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Pregnant in the Netherlands: a short guide in 5 steps

You’re having a baby, congratulations! Now what’s next? Here are 5 important steps in your journey if you are pregnant in the Netherlands and planning to give birth here.

01. Choose your Midwife

It is not standard to be followed by an OB-GYN in the Netherlands, unless there is a medical condition requiring it. For most women, the midwife will be the one who’ll provide the prenatal care and will be there during birth. So choosing your midwife is the first thing you need to do, once your pregnancy is confirmed. The first appointment usually happens between week 9 and 12, then every 4 weeks and weekly as your due date approaches.

Expectant family with toddler I Parentally

The choice of the midwife is entirely yours. You can ask your GP, family, friends or colleagues for recommendations. You can also conveniently choose the closest practice in your neighborhood or look farther if you’re looking for something in particular: some practices have a specific approach or methods, some offer ultrasounds on site, or extra services and events. So if you’re feeling like it, do not hesitate to ask and look around for what’s available.

02. Check your insurance

Basic insurance usually covers:

  • midwives care,
  • at least 2 ultrasounds,
  • the costs for giving birth at home (or at the hospital if required),
  • and kraamzorg.

Check your insurance to confirm if and how these important services are covered.

Then some insurances also cover (part of) the costs for additional support such as: antenatal classes/doula, breastfeeding support, nutrition advice, etc. So it’s definitely worth having a close look. Just make sure you also read the conditions and fine prints carefully. For instance: to cover part of antenatal costs, some insurances require that the registration to the course is made in the mother’s name. A small but important detail!

03. Arrange your Kraamzorg

Now this is one thing new families around the world might envy us: Kraamzorg! A maternity nurse (aka « kraamverzorgende » or « kraamverzogster ») coming to your home right after giving birth -or while, if you’re giving birth at home- to take care of you and your baby and make sure everything is going well: recovery of the mom, growth of the baby, feeding, etc. Every new family is entitled to kraamzorg, usually 49hrs but minimum 24hrs and maximum 80hrs, spread over the 8-10 days post birth (also called the “kraamweek”). These hours are covered by insurance.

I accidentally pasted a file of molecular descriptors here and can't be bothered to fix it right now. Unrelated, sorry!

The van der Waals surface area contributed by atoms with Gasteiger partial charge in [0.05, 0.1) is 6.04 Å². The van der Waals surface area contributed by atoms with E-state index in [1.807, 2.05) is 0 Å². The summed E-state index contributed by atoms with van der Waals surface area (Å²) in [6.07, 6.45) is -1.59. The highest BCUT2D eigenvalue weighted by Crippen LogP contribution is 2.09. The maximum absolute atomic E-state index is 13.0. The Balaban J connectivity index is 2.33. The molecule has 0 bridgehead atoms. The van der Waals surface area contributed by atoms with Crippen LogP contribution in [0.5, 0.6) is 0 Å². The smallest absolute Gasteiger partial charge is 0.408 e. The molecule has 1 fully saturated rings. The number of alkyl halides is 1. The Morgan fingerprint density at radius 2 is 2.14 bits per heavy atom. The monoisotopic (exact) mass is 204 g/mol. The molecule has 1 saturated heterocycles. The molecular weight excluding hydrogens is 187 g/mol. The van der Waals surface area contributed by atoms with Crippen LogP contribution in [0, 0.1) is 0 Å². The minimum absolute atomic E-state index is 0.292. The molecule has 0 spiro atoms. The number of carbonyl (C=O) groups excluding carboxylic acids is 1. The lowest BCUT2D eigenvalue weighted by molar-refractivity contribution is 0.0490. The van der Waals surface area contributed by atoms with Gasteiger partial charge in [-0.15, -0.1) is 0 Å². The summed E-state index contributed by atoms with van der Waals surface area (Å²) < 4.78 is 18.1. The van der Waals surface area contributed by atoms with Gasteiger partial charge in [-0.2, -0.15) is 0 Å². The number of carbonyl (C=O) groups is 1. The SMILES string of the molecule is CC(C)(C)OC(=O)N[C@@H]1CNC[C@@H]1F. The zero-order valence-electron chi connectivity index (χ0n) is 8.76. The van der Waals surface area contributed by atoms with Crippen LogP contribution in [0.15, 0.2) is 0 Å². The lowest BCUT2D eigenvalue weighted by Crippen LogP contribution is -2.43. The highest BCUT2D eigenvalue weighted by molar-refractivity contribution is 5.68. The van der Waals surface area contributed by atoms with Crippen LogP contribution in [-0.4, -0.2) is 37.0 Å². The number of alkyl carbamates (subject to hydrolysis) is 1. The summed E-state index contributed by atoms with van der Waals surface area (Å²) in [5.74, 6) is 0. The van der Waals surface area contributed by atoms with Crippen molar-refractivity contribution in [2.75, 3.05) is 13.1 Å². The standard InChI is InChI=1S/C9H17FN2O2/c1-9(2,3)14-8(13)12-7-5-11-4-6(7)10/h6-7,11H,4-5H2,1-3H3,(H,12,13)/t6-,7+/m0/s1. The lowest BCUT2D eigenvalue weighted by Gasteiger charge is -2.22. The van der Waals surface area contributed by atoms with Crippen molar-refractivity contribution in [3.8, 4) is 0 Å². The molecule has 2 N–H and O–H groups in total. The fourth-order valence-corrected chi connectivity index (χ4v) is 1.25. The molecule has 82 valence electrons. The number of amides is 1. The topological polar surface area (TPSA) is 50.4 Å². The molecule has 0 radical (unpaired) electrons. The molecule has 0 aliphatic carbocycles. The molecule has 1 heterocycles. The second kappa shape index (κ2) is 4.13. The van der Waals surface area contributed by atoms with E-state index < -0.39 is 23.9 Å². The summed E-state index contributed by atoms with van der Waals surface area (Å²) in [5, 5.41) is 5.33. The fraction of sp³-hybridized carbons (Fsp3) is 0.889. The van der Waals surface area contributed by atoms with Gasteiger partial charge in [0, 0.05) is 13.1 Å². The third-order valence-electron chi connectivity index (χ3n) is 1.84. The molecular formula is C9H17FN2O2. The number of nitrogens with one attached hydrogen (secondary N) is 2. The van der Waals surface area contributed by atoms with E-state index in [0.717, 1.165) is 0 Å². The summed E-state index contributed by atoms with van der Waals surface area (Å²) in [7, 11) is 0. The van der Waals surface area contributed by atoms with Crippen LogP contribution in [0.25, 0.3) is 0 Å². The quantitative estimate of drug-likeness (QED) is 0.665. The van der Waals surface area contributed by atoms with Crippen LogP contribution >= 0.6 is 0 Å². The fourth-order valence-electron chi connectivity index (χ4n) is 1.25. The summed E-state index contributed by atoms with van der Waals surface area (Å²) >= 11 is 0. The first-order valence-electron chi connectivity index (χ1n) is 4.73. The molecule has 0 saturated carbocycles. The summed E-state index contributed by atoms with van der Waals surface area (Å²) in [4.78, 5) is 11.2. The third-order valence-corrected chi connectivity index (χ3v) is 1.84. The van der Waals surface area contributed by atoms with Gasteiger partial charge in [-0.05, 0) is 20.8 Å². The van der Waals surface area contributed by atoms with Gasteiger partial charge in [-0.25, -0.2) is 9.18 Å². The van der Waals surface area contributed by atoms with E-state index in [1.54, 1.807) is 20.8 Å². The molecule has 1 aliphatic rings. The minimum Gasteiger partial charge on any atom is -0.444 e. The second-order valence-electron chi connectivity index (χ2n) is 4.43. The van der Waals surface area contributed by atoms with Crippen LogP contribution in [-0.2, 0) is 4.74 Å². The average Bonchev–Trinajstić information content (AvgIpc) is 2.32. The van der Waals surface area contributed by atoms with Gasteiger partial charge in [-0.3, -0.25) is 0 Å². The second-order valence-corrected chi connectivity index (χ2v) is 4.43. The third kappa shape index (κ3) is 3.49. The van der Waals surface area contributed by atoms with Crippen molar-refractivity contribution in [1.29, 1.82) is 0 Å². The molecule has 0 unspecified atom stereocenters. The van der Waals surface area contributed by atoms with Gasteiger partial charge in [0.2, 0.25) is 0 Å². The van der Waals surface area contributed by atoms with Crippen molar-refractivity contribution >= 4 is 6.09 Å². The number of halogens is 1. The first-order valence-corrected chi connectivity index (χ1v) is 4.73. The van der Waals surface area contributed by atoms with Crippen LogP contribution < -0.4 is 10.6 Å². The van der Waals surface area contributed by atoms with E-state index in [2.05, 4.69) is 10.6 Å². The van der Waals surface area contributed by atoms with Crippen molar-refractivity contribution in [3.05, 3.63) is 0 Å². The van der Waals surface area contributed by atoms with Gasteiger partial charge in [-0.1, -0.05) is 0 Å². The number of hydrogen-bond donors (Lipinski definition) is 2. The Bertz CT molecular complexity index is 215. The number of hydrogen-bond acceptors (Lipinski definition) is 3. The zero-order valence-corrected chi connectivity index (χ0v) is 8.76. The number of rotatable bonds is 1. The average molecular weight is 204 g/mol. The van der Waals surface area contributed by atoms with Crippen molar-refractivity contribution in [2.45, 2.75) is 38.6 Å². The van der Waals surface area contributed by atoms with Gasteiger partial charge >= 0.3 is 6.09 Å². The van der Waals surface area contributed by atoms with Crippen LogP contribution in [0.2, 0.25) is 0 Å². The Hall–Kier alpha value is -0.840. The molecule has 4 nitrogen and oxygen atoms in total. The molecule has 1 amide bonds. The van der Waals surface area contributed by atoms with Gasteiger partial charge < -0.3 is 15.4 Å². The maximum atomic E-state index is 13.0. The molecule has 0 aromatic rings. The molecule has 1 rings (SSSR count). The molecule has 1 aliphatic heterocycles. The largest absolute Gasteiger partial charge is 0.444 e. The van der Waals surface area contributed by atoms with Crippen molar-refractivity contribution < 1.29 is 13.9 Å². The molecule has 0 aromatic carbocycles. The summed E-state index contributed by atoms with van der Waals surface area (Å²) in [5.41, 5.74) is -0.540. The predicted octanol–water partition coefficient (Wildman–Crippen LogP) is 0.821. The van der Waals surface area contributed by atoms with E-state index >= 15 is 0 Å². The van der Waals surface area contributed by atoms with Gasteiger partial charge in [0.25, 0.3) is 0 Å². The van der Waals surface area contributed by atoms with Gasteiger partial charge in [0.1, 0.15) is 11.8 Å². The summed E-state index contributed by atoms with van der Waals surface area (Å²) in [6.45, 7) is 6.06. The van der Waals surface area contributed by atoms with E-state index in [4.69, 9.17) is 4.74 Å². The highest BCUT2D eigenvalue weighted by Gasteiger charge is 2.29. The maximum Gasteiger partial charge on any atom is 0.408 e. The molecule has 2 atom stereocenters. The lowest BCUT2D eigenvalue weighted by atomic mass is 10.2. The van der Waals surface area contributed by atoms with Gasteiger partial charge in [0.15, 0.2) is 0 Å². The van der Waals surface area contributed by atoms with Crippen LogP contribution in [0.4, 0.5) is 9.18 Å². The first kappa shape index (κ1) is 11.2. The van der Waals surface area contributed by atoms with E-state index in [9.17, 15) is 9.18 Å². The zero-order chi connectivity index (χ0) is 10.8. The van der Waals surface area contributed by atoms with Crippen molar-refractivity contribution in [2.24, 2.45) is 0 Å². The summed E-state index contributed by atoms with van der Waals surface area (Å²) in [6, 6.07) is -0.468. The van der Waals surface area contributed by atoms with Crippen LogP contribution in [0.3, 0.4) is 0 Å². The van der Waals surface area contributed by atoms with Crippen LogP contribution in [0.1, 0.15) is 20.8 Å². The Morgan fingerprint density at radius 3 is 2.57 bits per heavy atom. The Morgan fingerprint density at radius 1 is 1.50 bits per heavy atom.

There are two options to arrange for kraamzorg:

  • You can either go to a “kraambureau”, an agency that will arrange everything for you. Someone from the agency will meet you in your home prior to your due date to explain how it’s going to work and answer any of your questions. However you won’t necessarily meet your maternity nurse in advance.
  • Or you can directly book an independent one, whom you can meet in advance to make sure they are a good fit.

It’s usually best to have this handled by week 16 but in truth, the sooner the better, especially if you have your heart already set on someone in particular. Some kraamverzogsters are quite busy with agendas filling up quite quickly.

04. Get prepared

There are many ways to prepare for birth. Which ones to choose really depends on your preferences. We always say: knowledge is power. It’s not necessarily about knowing everything but more about being aware of your options and different scenarios, so you can embrace your journey with confidence and an open mind, however things may unfold.

Getting prepared could mean anything from taking birth preparation courses to hiring a doula, taking prenatal yoga classes, relaxing, resting, meditating, exercising, reading books, collecting advice, or listening to podcasts or different birth stories to get some inspiration and new perspectives…

It can be any, some, or all of these together, whatever works best for you.

05. Get support

Having support all along your journey will definitely help make things easier. Not only physically, but also emotionally. Seek support among loved ones, family members, friends, other expectant moms, support groups and circles, as well as professional support whenever needed. Having a support network will make a difference in so many ways.

Of course, if you are looking for professional support, there is Parentally. Get in touch, we are here for you ♥️

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Enjoy the reading,
The Parentally team

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